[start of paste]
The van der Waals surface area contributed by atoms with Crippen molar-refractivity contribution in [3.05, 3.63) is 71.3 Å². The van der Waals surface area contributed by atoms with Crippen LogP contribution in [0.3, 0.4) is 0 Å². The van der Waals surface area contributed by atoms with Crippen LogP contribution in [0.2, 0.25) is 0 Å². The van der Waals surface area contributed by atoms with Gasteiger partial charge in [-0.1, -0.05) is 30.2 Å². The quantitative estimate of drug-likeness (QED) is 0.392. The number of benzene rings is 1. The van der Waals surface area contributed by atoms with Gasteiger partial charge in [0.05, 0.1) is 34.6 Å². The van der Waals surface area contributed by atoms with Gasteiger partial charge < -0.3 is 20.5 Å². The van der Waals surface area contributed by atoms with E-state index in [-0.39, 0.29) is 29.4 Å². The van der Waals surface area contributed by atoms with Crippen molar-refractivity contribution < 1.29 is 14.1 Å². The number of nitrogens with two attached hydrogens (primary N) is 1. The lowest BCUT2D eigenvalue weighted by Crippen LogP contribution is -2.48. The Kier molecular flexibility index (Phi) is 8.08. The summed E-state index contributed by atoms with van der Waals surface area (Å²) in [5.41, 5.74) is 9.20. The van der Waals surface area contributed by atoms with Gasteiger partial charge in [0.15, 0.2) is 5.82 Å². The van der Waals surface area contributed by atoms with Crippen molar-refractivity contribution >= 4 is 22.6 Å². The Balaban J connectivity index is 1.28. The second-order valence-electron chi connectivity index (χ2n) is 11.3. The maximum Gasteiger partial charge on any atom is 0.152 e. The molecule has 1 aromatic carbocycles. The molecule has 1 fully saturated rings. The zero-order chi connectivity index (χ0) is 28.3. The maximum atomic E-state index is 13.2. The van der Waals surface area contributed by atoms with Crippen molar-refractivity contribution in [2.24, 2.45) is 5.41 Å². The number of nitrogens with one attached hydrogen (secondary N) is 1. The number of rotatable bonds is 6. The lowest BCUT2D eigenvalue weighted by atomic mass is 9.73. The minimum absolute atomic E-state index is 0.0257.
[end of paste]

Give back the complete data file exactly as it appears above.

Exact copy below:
The van der Waals surface area contributed by atoms with Crippen molar-refractivity contribution in [3.05, 3.63) is 71.3 Å². The van der Waals surface area contributed by atoms with Crippen LogP contribution in [0.3, 0.4) is 0 Å². The van der Waals surface area contributed by atoms with Crippen LogP contribution in [0.2, 0.25) is 0 Å². The van der Waals surface area contributed by atoms with Gasteiger partial charge in [-0.1, -0.05) is 30.2 Å². The quantitative estimate of drug-likeness (QED) is 0.392. The number of benzene rings is 1. The van der Waals surface area contributed by atoms with Gasteiger partial charge in [0.05, 0.1) is 34.6 Å². The van der Waals surface area contributed by atoms with Gasteiger partial charge < -0.3 is 20.5 Å². The van der Waals surface area contributed by atoms with E-state index in [-0.39, 0.29) is 29.4 Å². The van der Waals surface area contributed by atoms with Crippen molar-refractivity contribution < 1.29 is 14.1 Å². The number of nitrogens with two attached hydrogens (primary N) is 1. The lowest BCUT2D eigenvalue weighted by Crippen LogP contribution is -2.48. The Kier molecular flexibility index (Phi) is 8.08. The summed E-state index contributed by atoms with van der Waals surface area (Å²) in [5.41, 5.74) is 9.20. The van der Waals surface area contributed by atoms with Gasteiger partial charge in [0.15, 0.2) is 5.82 Å². The van der Waals surface area contributed by atoms with Crippen molar-refractivity contribution >= 4 is 22.6 Å². The Balaban J connectivity index is 1.28. The second-order valence-electron chi connectivity index (χ2n) is 11.3. The maximum Gasteiger partial charge on any atom is 0.152 e. The molecule has 1 aromatic carbocycles. The molecule has 1 fully saturated rings. The zero-order chi connectivity index (χ0) is 28.3. The maximum atomic E-state index is 13.2. The van der Waals surface area contributed by atoms with Crippen molar-refractivity contribution in [2.24, 2.45) is 5.41 Å². The number of nitrogens with one attached hydrogen (secondary N) is 1. The number of rotatable bonds is 6. The lowest BCUT2D eigenvalue weighted by atomic mass is 9.73. The minimum absolute atomic E-state index is 0.0257.